Monday, March 08, 2010

God Preserves His People (John 6:44)

No one can come to me unless the Father who sent me draws him; and I will raise him up at the last day.
In this verse alone the mystery of God's sovereignty is revealed to His servants.

It is a verse that many reject at face-value; and many more simply do not know it at face-value.

To better understand the import of this verse patience is need to survey the background context. The opening verses of chapter six describe the miracle of the bread and fish. Having but little food to feed the multitudes, Christ miraculously feeds them, with food to spare.

The people were amazed, ready to "take Him by force to make Him king"(v.15). But it was an earthly king they sought and not the heavenly King who should rule their hearts. In fact, when they tracked Him down later (v.24), they were not seeking spiritual bread either. Christ rebuked them accordingly (v.26, 27):

"Most assuredly, I say to you, you seek Me, not because you saw the signs, but because you ate of the loaves and were filled. Do not labor for the food which perishes, but for the food which endures to everlasting life, which the Son of Man will give you..."

Thus begins the famous Bread of Life discourse.

And the people still did not understand, asking: "What shall we do, that we may work the works of God?" It was the same old question about what they could do to inherent heaven by doing works pleasing to God. And Jesus answered: "This is the work of God, that you believe in Him whom He sent" (v.29, see my posting).

He tells them to eat the heavenly bread. They ask for this bread. And Jesus rebukes them again: "I am the Bread of Life...but I said to you that you have seen Me and yet do not believe. All that the Father gives Me will come to Me, and the one who comes to Me I will by no means cast out." (v.35-37).

Here, in verse 37, we have a similar statement to verse 44. It is the Father who gives the Bride to Christ, and that Bride will come to Him. The verb 'will' (cp. 2 Pet. 3:10) means just that: God will bring His people so that they will cling to Christ. This is in marked contrast with the crowd surrounding the Bread of Life yet still seeking food from heaven.

Verse 39 echoes verse 44 as well: "of all He has given Me I should lose nothing," but shall raise them up on "the last day." Verse 40 similarly promises that Christ will raise them up. This clearly refers to the Resurrection and the Great White Throne of Judgment. And as with the previous verses, it is God who is acting upon, preserving and otherwise guaranteeing the salvation of the saints.

In contrast, it is not the saints who are said to preserve themselves. Elsewhere in the Bible, saints are described as striving to be faithful to God but that is because God is faithful to them. They persevere because God preserves them.

Christ states these facts succinctly: "No one can come to me unless the Father who sent me draws him; and I will raise him up at the last day."

God's people will come out of the kingdom of darkness to the light of Christ's Gospel only if the Father draws them to Christ. That is the meaning of this verse.

A host of questions certainly arise from many Christians: how can this be? Do I not have free will? What about God's promise to save everyone? and the like.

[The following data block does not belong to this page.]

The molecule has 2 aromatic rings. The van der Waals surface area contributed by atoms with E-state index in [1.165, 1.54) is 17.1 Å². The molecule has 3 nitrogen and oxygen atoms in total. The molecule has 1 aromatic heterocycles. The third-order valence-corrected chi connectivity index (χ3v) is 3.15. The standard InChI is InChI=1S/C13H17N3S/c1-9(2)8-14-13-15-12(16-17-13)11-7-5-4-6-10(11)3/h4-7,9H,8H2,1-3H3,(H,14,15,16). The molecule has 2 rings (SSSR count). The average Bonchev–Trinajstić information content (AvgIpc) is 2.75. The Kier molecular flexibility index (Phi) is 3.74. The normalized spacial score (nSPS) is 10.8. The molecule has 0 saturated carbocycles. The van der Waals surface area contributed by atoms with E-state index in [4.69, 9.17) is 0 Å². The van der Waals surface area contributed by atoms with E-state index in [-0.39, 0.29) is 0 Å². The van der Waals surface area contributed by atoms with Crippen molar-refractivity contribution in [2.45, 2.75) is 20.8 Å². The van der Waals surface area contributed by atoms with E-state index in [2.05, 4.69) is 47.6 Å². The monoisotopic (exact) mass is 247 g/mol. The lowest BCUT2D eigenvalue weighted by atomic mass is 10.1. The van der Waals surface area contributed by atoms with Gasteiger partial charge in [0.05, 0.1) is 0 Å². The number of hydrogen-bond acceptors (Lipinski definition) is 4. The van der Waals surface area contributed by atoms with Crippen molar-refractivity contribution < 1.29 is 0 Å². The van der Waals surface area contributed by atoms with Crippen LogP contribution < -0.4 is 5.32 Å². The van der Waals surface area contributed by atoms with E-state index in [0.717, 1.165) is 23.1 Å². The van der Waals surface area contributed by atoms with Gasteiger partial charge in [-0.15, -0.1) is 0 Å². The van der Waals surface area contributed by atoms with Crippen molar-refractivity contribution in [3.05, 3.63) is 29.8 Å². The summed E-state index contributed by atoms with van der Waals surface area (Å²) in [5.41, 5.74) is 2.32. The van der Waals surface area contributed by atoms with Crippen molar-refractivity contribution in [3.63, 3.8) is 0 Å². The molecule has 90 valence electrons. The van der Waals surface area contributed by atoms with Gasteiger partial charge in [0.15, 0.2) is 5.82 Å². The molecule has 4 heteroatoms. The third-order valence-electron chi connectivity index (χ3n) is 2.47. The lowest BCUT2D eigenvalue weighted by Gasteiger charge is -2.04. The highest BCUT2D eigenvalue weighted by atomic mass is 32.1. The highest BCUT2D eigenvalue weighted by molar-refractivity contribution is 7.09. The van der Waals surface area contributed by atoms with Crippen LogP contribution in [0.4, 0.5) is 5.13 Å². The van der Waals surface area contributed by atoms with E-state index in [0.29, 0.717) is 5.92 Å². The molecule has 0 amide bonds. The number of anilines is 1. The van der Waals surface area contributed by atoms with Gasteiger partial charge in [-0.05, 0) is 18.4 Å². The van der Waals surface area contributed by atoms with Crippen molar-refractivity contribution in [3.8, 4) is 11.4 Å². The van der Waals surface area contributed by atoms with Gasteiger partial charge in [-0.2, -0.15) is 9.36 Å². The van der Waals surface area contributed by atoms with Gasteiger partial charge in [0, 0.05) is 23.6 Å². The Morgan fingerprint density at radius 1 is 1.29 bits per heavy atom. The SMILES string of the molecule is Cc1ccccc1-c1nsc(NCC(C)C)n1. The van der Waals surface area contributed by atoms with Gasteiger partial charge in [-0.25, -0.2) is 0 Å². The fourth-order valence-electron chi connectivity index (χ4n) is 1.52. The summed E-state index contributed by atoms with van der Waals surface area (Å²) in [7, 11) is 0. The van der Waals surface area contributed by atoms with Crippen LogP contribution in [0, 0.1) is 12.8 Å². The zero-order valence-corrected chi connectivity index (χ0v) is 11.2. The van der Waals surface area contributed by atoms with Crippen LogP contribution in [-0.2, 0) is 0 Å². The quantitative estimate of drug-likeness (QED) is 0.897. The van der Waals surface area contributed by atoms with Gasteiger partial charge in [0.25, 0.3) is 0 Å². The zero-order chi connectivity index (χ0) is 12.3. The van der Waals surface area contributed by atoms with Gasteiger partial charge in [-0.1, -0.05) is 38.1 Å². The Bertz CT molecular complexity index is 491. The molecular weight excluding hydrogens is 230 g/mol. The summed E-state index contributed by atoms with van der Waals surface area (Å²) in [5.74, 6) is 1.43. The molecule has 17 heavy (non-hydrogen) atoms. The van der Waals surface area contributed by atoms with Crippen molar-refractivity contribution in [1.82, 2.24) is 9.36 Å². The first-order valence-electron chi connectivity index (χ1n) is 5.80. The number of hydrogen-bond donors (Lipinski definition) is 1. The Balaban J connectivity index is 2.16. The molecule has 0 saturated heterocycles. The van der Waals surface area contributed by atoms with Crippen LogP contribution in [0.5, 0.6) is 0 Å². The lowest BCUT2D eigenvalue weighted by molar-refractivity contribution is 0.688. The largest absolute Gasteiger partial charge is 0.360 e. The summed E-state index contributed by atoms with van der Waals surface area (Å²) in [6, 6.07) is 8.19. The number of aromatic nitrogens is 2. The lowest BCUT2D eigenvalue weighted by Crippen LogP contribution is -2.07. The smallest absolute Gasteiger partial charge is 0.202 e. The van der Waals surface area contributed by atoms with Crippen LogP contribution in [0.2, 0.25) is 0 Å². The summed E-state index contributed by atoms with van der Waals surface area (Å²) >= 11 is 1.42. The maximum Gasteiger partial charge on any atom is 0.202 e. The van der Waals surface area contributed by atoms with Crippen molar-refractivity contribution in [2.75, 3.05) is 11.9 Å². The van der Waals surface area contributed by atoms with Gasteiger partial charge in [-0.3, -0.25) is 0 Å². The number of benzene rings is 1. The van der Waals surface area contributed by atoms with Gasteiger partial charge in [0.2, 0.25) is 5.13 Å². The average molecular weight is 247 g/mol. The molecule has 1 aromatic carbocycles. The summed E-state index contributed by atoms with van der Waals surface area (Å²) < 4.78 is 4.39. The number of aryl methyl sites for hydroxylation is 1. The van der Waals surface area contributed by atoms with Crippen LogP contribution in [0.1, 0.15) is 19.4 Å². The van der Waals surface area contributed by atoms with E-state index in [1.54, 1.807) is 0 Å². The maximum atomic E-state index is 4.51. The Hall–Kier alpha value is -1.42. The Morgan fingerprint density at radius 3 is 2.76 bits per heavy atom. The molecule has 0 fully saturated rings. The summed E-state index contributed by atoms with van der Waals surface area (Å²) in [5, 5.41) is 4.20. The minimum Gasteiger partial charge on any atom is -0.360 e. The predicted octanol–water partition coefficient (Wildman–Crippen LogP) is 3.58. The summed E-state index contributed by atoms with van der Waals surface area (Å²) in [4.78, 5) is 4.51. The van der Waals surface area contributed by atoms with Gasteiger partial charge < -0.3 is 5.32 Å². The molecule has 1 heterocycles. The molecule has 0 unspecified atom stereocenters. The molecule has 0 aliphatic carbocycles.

Dear reader, it is not uncommon that we have more questions than the answers given in the Word. For the Bible was not created for our idle amusement but as a declaration of God's truth. And the truth and mystery of God's mighty power in our salvation is the point of these verses.

Consider: the fact of God's active preservation and protection of His people is asserted by Christ (who cannot lie) in vs. 37, 39, 40 and now in verse 44. If you are God's and He is yours, then you will be raised at the last day unto everlasting life. You are given to the Son by the Father. And you will come to Christ (v.37).

Although Christ does not answer these questions directly, the face-value reading of verse 44 is bore out by the context I carefully summarized. In fact, the persistent unbelief of the Jews--seeking an earthly king, earthly food and earthly works--simply reinforces the proper reading of this text. Men are so dead in their sins that when Christ is before them in the flesh they will not believe (Eph. 2:1,2; Rom. 3:10ff.).

But the evidence of God's sovereign might drawing His people with bands of love is not complete.

After the disciples complain about these hard saying, Christ reminds them that the flesh (physical eating) profits nothing but " 'the words that I speak to you are spirit, and they are life. But there are some of you who do not believe.' For Jesus knew from the beginning who they were who did not believe, and who would betray Him." (v.63ff.)

And Christ continues: " 'Therefore I have said to you that no one can come to Me unless it has been granted to him by My Father.' 66 From that time many of His disciples went back and walked with Him no more."

What amazing words! What a stupendous mystery. When Christ says 'therefore' he is connecting their unbelief with the fact of God's sovereignty: they cannot come to Christ unless such a movement has been granted to them by the Father.

Dear Christian, do you praise God for His marvelous mercy in granting you the ability to come to Christ? to persevere until the last day? Do you hope to enter heaven because God is drawing you or because you are drawing yourself?

I pray the wonderful love of the Father will draw you yet closer to His Son.

No comments: